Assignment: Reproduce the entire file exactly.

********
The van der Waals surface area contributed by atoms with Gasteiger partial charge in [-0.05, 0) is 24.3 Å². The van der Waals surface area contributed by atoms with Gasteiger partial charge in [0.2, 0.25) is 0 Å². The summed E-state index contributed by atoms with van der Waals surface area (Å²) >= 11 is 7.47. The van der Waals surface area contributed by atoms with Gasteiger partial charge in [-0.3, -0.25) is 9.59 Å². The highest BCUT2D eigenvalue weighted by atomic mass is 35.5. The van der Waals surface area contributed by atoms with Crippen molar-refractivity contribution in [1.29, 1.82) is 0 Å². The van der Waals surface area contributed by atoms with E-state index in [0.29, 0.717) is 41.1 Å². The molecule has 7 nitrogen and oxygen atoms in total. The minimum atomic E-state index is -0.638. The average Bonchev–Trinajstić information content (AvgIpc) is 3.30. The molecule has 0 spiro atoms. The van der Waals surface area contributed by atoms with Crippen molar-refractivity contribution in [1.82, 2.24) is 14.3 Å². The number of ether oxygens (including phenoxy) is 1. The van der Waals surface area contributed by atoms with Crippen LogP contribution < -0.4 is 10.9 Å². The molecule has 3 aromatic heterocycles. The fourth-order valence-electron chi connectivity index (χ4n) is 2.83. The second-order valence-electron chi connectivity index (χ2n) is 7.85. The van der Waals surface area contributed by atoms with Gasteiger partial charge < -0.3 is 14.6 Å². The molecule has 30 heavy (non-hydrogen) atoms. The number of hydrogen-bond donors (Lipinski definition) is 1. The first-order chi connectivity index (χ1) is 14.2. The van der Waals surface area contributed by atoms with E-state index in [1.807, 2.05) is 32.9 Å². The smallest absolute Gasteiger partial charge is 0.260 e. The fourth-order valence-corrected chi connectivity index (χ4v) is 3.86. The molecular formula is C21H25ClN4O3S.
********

The van der Waals surface area contributed by atoms with Gasteiger partial charge in [-0.05, 0) is 24.3 Å². The van der Waals surface area contributed by atoms with Gasteiger partial charge in [0.2, 0.25) is 0 Å². The summed E-state index contributed by atoms with van der Waals surface area (Å²) >= 11 is 7.47. The van der Waals surface area contributed by atoms with Gasteiger partial charge in [-0.3, -0.25) is 9.59 Å². The highest BCUT2D eigenvalue weighted by atomic mass is 35.5. The van der Waals surface area contributed by atoms with Crippen molar-refractivity contribution in [1.29, 1.82) is 0 Å². The van der Waals surface area contributed by atoms with E-state index in [0.29, 0.717) is 41.1 Å². The molecule has 7 nitrogen and oxygen atoms in total. The minimum atomic E-state index is -0.638. The average Bonchev–Trinajstić information content (AvgIpc) is 3.30. The molecule has 0 spiro atoms. The van der Waals surface area contributed by atoms with Crippen molar-refractivity contribution in [1.82, 2.24) is 14.3 Å². The number of ether oxygens (including phenoxy) is 1. The van der Waals surface area contributed by atoms with Crippen LogP contribution < -0.4 is 10.9 Å². The molecule has 3 aromatic heterocycles. The fourth-order valence-electron chi connectivity index (χ4n) is 2.83. The second-order valence-electron chi connectivity index (χ2n) is 7.85. The van der Waals surface area contributed by atoms with Gasteiger partial charge < -0.3 is 14.6 Å². The molecule has 30 heavy (non-hydrogen) atoms. The number of hydrogen-bond donors (Lipinski definition) is 1. The first-order chi connectivity index (χ1) is 14.2. The van der Waals surface area contributed by atoms with E-state index in [1.807, 2.05) is 32.9 Å². The smallest absolute Gasteiger partial charge is 0.260 e. The fourth-order valence-corrected chi connectivity index (χ4v) is 3.86. The molecular formula is C21H25ClN4O3S.